Cancer is also personal to me, as I was diagnosed with kidney cancer when I was just seven years old. There was no early diagnosis or screening; it was almost serendipitous that a visible mass was observed. Specialized treatments at UCLA Children’s Hospital, rounds of chemotherapy and radiation and years-worth of rehabilitation later, I survived and I am now cancer free. To this day, I still participate in long-term study follow-ups. So, in addition to seeing what the medical field was like through both the eyes of my parents and my own experience at the medical clinic growing up, I also learned what it was like to be a patient and cancer survivor myself at a young age.

Together, these experiences are what inspired me to pursue a dual Bachelor of Arts in Biochemistry and Philosophy, and a Bachelor of Science in Chemistry at the University of California, Berkley, followed by a PhD in Molecular Pharmacology at Stanford University. I then rounded out my education with an executive management degree at MIT Sloan School of Management.

What or who inspired you to pursue your career? We’d love to hear the story.

I’d say that growing up with two parents in the medical field and facing a childhood cancer diagnosis were the two things that drove me to a career in the sciences — and more specifically, medicine development. When I was young, there was a one-size-fits-all approach to treating most types of cancer, which unsurprisingly only benefitted some patients. Now, with precision medicine, we have the power to get patients life-saving medicines targeted to their specific cancer that can help improve their chances of survival. As someone who was fortunate enough to beat cancer, I want to do everything I can to ensure that everyone has access to the best treatment options available so that they can beat cancer too.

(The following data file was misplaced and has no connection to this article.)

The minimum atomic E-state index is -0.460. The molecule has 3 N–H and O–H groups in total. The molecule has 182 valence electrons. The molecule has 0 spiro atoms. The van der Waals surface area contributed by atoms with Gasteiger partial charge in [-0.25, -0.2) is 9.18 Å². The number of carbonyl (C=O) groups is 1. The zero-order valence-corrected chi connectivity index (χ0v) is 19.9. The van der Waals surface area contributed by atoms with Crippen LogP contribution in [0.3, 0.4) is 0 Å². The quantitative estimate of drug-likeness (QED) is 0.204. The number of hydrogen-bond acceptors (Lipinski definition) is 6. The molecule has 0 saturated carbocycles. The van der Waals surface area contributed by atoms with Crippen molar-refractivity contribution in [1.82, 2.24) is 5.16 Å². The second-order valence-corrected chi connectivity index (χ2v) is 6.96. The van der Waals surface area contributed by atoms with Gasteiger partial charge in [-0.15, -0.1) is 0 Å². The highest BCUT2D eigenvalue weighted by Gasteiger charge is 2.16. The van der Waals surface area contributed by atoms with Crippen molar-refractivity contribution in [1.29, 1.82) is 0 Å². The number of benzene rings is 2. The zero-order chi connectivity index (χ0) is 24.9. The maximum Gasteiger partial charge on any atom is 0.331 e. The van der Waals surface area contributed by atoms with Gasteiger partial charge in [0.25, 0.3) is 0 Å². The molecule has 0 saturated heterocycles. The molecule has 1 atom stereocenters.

This is not easy work. What is your primary motivation and drive behind the work that you do?

The promise of precision medicine is what inspires me to get out of bed each morning. Biomarker testing is an incredible tool that helps healthcare providers customize treatment plans and get patients the best therapy options available to them — something I certainly wish I had when I was fighting cancer. That’s why I want to help advance the field further and ensure that all patients have access to it. But I recognize there is still a lot of work to be done. I’ve lost close friends and loved ones because biomarker testing either wasn’t done at all, or results weren’t used or received in time to help inform their cancer treatment plans. Seeing people I care about be unable to get the best treatment options that were available to them because of an incorrect or incomplete diagnosis due to a lack of biomarker testing is what gets me out of bed each morning.